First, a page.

The very basic points mentioned above are on a weak footing. There is no doubt that Buddhism was at is pinnacle due to Ashoka. It is a historical fact that invaders were adopting Buddhism. However, one must remember the reverses Buddhism faced due to collapse of Mauryan Empire in 2nd century BCE when Pushyamitra Shunga killed the last Mauryan emperor Brihadratha. Moreover, north India began to be ruled by small kingdoms like Kanvas, Yaudheyas, Audumbaras, Trigartas, Agastyas, Shibis who were not necessarily Buddhist. Peninsular India began to be ruled by Satavahanas who had equal respect for Buddhism and Hinduism. The invaders which Jaiswal talks about i.e Shakas, Pahalvis, Indo-Greeks had their presence limited up to north-western part of India and to some extent in Malwa. Thus, in spite of being a major sect, the political situation in India was such that Buddhism did not pose any major threat to Brahminism (To be read as Hinduism by common people). Thus, the fantasies of forced acculturation of Krishna-Vasudeva cult with the Narayana-Vishnu cult have a weak foundation.
The author says “Yet, the Mahabharata, in several places, reveals a hesitancy to accept a non-Aryan tribal deity (Krishna) as a higher god”. Non-Aryan? So Yadavas are non-Aryans? Perhaps the author needs a better reading of Rigveda. A plain reading of Rigveda (1.108.8) will do the job. Such loose usage of words like tribes, cults and non-Aryan is unbecoming of an article based on history.
Childhood of Krishna
Thus, after successfully dictating proving that the Brahmins forced a merger of Narayana-Vishnu cult with the Krishna-Vasudeva cult, the author has to somehow fit the stories of Krishna’s childhood into the broad picture.
The author claims that Krishna was worshipped in his adult-form. What were missing from the grand narrative were his childhood stories. Thus, in the early centuries CE, stories of his childhood were added through the Harivamsha, a late addition to Mahabharata in 4th century CE.
Author says that the Mahabharata “makes no mention of Krishna’s childhood” and hence in the later ages the Harivamsha which describes the childhood of Krishna was appended to it. This is half the fact. Mahabharata does not coherently mention any stories of Krishna’s childhood. That does not mean it is unaware of it altogether. Thus, Mahabharata (13.149) refers to Yashoda tying up Krishna as punishment, (2.66) mentions about Krishna being a cowherd at Vrindavana, (5.130) mentions the feat of Krishna at Govardhana, etc. The only point is that Mahabharata’s mandate is to tell the story of Pandavas and Kauravas and not of Krishna. It is precisely because of this reason that Ved Vyasa felt like writing the Harivamsha which is dedicated exclusively to Krishna. Thus, the existence of a later-age and a separate Harivamsha does not prove that the stories of Krishna’s childhood were later interpolations.
To attach an origin to the childhood stories, the hilarious relation of Krishna’s childhood with Abhira tribes was made. The author believes that Krishna as a shepherd or Gopala was inspired from the cowherd deity of the Abhiras.
Perhaps, the author herself didn’t understand a big problem in her claims. She rightfully states that the Abhiras were tribes living in lower Indus valley and Saurashtra. Isn’t it strange that a cult that originated from Mathura took stories from a tribe living in Saurashtra and weaved childhood stories in locations in Yamuna valley like Vrindavana, Braja and Govardhana? Moreover, if at all mythologies are to be invented for feeding the people; stories are picked up from popular folklore, not from tribes living in one corner of India and called as Mlechhas by Mahabharata.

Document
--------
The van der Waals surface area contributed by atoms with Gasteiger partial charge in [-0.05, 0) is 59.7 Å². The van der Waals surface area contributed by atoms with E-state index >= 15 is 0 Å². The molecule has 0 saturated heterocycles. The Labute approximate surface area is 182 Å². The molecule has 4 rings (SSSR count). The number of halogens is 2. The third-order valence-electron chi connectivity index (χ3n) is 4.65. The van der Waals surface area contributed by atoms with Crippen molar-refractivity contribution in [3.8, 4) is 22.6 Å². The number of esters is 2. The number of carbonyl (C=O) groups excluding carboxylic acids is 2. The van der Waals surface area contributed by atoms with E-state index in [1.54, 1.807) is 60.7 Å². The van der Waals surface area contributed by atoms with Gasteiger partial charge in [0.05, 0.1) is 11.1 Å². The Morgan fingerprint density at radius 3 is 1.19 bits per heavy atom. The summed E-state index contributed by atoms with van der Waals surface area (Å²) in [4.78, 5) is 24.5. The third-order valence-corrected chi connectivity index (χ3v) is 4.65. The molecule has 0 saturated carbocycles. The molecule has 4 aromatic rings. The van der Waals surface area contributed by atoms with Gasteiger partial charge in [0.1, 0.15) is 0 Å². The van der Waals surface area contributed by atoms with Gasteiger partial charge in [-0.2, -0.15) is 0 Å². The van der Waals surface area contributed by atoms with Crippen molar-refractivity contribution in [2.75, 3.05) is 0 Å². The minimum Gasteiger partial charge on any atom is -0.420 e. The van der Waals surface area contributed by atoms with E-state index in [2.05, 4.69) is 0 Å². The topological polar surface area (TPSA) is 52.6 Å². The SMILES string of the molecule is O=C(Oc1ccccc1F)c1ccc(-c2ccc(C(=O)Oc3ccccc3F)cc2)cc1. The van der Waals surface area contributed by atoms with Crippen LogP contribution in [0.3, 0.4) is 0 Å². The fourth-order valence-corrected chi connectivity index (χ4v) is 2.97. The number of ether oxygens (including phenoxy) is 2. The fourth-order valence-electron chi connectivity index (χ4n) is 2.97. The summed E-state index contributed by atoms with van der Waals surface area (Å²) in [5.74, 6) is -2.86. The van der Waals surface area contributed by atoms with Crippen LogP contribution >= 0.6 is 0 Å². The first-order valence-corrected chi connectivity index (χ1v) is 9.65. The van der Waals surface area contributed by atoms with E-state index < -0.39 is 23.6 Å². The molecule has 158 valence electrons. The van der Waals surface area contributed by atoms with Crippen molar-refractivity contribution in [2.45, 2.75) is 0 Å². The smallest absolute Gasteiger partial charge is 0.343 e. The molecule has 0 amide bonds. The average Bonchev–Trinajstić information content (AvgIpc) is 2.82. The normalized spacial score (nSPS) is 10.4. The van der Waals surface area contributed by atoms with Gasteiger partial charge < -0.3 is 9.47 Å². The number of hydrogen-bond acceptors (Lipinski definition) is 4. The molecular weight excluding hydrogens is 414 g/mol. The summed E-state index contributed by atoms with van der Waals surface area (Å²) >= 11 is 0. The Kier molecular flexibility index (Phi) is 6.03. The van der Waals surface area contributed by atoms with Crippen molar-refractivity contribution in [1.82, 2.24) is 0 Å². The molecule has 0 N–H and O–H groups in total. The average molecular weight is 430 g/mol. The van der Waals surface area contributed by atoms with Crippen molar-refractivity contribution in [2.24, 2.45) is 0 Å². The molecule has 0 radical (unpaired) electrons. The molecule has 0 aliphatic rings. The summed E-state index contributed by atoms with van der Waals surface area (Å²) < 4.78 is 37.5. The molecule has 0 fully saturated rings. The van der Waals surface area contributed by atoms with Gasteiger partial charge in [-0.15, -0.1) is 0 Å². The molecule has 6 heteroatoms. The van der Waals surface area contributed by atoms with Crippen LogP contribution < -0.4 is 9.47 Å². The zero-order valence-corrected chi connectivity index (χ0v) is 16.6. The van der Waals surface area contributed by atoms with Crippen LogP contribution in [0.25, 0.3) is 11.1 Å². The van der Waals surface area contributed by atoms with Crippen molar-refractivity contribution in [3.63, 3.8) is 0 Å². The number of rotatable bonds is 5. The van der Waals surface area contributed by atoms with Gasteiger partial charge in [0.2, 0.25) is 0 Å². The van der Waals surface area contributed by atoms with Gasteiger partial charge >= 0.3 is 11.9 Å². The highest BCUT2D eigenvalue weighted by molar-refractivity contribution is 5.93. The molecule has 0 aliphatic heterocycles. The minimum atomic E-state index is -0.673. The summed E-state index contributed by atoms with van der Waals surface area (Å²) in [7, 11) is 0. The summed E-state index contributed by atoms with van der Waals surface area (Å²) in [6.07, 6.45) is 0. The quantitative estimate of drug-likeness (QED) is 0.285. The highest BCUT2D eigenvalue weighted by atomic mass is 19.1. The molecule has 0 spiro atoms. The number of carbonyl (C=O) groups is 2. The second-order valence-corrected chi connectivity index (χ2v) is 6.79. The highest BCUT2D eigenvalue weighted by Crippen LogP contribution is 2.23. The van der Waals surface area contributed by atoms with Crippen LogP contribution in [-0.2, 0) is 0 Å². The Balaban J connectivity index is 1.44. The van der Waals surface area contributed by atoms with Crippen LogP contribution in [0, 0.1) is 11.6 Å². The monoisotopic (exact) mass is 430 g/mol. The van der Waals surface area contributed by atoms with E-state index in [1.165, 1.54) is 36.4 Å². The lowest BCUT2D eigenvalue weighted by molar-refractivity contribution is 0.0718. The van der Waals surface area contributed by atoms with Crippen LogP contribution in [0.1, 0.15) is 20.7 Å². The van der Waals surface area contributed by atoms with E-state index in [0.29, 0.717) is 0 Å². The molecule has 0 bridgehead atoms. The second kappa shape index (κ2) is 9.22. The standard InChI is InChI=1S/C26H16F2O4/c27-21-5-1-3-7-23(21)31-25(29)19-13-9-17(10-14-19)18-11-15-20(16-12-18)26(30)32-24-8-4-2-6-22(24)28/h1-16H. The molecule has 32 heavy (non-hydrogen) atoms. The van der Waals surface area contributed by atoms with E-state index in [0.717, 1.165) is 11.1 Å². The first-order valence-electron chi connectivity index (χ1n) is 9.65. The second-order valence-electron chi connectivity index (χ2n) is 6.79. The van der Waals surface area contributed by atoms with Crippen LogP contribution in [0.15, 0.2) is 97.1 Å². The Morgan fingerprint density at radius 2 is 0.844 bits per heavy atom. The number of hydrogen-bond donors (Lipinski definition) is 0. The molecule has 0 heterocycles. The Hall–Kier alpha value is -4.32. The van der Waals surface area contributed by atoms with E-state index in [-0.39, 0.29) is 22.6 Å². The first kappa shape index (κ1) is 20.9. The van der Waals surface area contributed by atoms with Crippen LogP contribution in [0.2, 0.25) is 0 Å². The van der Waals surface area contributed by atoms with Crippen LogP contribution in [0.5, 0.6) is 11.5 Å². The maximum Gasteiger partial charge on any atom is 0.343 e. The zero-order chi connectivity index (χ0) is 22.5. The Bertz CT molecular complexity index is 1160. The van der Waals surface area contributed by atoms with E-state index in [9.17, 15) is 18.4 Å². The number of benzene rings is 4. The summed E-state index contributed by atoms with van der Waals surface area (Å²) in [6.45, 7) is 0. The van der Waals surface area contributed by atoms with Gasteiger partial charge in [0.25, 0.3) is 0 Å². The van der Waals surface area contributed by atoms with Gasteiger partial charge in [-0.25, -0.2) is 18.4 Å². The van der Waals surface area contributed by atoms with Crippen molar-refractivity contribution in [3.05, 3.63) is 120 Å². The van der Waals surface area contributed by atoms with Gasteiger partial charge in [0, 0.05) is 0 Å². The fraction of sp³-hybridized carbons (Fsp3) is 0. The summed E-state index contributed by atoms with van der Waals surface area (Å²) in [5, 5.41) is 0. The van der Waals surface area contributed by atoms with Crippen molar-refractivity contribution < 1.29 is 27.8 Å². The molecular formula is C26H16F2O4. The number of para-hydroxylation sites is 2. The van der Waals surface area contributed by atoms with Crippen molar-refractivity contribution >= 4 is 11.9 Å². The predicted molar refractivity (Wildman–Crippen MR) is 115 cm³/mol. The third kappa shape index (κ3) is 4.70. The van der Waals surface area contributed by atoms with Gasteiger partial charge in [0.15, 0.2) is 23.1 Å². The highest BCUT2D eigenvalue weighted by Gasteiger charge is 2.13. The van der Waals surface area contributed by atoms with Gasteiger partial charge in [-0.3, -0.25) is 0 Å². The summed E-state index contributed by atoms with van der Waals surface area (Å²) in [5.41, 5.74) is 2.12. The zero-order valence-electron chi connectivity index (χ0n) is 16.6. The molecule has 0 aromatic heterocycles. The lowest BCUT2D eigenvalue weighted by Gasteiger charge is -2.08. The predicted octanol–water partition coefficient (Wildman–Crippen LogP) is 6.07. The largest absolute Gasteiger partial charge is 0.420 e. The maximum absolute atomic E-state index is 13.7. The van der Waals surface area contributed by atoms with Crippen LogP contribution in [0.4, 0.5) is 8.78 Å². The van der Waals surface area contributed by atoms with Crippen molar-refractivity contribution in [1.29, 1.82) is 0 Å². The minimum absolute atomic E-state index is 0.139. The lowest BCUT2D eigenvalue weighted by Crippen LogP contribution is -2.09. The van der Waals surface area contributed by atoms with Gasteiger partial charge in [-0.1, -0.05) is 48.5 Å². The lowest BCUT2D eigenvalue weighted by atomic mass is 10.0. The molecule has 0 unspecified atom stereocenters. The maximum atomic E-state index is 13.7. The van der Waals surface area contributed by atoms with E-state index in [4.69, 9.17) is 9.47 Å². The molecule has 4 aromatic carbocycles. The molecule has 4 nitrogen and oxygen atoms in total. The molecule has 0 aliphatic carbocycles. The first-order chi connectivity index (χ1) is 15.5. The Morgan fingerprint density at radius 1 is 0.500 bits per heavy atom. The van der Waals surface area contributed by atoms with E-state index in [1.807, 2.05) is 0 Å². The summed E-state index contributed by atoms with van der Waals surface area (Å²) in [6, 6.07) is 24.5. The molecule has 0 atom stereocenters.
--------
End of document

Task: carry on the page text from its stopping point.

Being leftist, it is as compulsory to drink scotch and wine as it is to denigrate Hindu Gods and Goddesses. It takes no effort for someone to draw nude paintings of Saraswati or write a ‘300 Ramayanas’ essay. The issue of Krishna asking Arjuna to acquire Subhadra “by force” and the “amorous dalliances” (to be read as sexual flirting by us vernacular Indians) of Krishna with the Gopis was deliberately raked up and connected to the Abhiras.
The last part of the Scroll article deals with the process of making Krishna a “coherent whole”. The lies and the distortions presented earlier are now to be piled up to form the final propaganda. Thus, the final conclusion is that Puranic Hinduism went about assimilating the tribal deities and coalesced them into one jumbo God called Krishna.
One must remember my arguments were based on the assumptions of Krishna being a mythical character. The timeline of events was also the same used by Leftists. In spite of that, the arguments of the author don’t stand. If we rightfully consider Krishna as a real-time individual, the entire arguments of author are invalidated right at the start.
The Ideal Way
The correct way of looking at Vaishnavism is through the lens of faith. One should understand the Vedas became increasingly ritualistic which forced the enlightened to look beyond and reach the larger truth. Thus, the questions came- Who created the Universe? Who is responsible for its smooth functioning? If it is created, will it also be destroyed? Thus were born the triad of Brahma, Vishnu and Mahesh with Vishnu being regarded as Satvika, his navel giving birth to Brahma, his resting place being deep underwater on the Shesha Naga.
He became Narayana = Nara + Ayana or whose resting place is in the waters.
He became Vasudeva = Vasu + Deva or where all Gods exist.
He became Vishnu = root word “Vish” which means all pervading.
These were no cults or tribes but the description of the same almighty. You will find multiple such names in various texts composed in different times. The meaning remained the same.
Since Vishnu’s work was to ensure smooth functioning, the individuals who corrected the imbalances in the society soon came to be called his incarnates. This gave rise to the concept of Avataras of Vishnu. This was the time when a real-time individual called Krishna came to be symbolized as an incarnate of Vishnu. Thus, Krishna became another name for Narayana and is still worshipped by millions. Spare the Lord from your propaganda, at least on his birthday!
Happy Janmashtami. Chant Hari, Be Merry, Don’t Worry.